Without going into spoilers, this had everything I like in a book--a gripping plot that is based on psychological workings (not car-chases), a despicable person made empathetic, a dire situation with no easy solution, and unexpected twists that feel organic to the story and not like authorial manipulations. Oh, and terrific writing! Highly recommended.(less)
Hmm. I liked the writing in this one. I liked the musings on time and memory. But for such a short book it had a very slow start and felt much longer...moreHmm. I liked the writing in this one. I liked the musings on time and memory. But for such a short book it had a very slow start and felt much longer than it was. Ultimately, by the time I got to The Letter I knew exactly where it was going, and was disappointed that the silly plot contrivances got in the way of the narrator's remarkable relationship with his own memories.
(view spoiler)[I can't help but think that had the author spent less time musing on memory and then decided to tie things up with a nice romantic bow, the story might have been mistaken for something by Nicholas Sparks... (hide spoiler)]["br"]>["br"]>(less)
Interesting concept -- but it didn't work for me as executed.
I hadn't realized until picking up this book that it was epistolary: made up of a series...moreInteresting concept -- but it didn't work for me as executed.
I hadn't realized until picking up this book that it was epistolary: made up of a series of memos, emails, journal entries, interview transcripts and other documents. In my experience this is a tricky form to pull off, and I don't think it worked here. The official interview transcripts, for example, often read exactly like the private journal entries--would you really tell a government official that you contemplated kissing your college for a second, but then remembered your fiance and decided against it? Neither would I. It really did feel tossed together, and not all the parts came together to support the whole.
Overall, this was an odd mash-up, combining the heavy-handed spiritual symbolism of Big Fish, the satirized Middle East of Florence of Arabia, and the unreasonably silly British Gov't red tape from the film "In the Loop"--though I think the latter two examples pull off the humor part more successfully. There are some nice descriptions of the Yemen countryside, and Harriet's letters to her MIA military fiance--which turn into letters to herself--were emotionally moving. And yet for the most part the characters came across as cartoonish and stereotyped and the ending struck me as far too over the top to impact me the way I wanted it to.
I know this is supposed to be a symbolic story about miracles and faith, so I won't even start on my issues with attempts to introduce alien species to desert rivers (too many rivers here in the American Southwest have been irreversibly altered by this). But am I the only person who picked up a weird imperialistic vibe from this--can't we now leave this whole "man altering & conquering nature" thing behind us in the 19th and 20th centuries?(less)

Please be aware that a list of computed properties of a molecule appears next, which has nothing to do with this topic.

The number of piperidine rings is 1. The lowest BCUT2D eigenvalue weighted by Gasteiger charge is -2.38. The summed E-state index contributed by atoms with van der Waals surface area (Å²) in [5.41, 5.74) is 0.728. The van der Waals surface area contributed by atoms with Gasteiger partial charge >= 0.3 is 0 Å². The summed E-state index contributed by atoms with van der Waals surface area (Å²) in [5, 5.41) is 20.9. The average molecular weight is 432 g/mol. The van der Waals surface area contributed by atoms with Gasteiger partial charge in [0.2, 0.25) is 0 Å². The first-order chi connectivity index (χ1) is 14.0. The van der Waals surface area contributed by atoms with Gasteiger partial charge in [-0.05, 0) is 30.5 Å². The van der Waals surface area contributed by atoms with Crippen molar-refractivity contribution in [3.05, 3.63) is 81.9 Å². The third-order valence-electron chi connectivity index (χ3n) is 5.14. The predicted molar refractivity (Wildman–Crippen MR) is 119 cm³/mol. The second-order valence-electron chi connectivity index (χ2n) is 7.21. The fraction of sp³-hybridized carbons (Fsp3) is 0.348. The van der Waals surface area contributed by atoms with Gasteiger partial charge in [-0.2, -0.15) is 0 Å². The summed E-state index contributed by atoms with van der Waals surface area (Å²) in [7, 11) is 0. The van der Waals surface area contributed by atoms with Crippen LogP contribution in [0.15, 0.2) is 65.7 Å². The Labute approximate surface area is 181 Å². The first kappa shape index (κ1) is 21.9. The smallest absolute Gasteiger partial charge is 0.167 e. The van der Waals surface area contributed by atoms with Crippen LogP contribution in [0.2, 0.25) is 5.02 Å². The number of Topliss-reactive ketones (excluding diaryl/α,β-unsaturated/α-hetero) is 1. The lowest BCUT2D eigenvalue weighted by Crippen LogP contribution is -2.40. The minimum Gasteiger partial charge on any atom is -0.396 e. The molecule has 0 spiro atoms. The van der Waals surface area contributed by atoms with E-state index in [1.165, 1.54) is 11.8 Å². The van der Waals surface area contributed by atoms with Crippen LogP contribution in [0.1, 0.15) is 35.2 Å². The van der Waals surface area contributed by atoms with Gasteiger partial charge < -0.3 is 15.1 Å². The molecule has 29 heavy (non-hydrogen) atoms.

I was expecting this to be dark...but I didn't think it would be that dark. The Piano Teacher is an incredibly unsexy story of--well, not of love so m...moreI was expecting this to be dark...but I didn't think it would be that dark. The Piano Teacher is an incredibly unsexy story of--well, not of love so much as the struggle for absolute control. NYT Book Review accurately called it "an exploration of fascism, not so much in the political sense as in the personal." 38-year-old Erika is a highly repressed piano player/instructor ruled by her emotionally shriveled and manipulative mother. Erika's external shell of a highly cultured artist hides her internal perversions, and highbrow conservatory recitals mingle with images of Vienna's vulgar underworld. When one of her teenage students begins to flirt with her, little does he realize what he's getting himself into.
The demented subject matter alone will turn many people off, so readers who prefer sentimentality and escapism should stay away. However, the writing (even in translation) is poetic and image-rich, the story slow-burning yet gripping, and ultimately mind-bending. The student-teacher affair seems to raise the most eyebrows, but I found the dysfunctional mother-daughter dynamic more disturbing (the less said here, the better). I haven't yet seen the film, but I'd be interested to see how this was adapted--after I've recovered from (and forgotten) the novel, that is.
In lieu of a conclusion, I'll borrow a quote from page 222 that seems like a fitting summary: this book "rips apart lovers and binds together things that the writer keeps separate. The mind twists and turns as it sees fit."(less)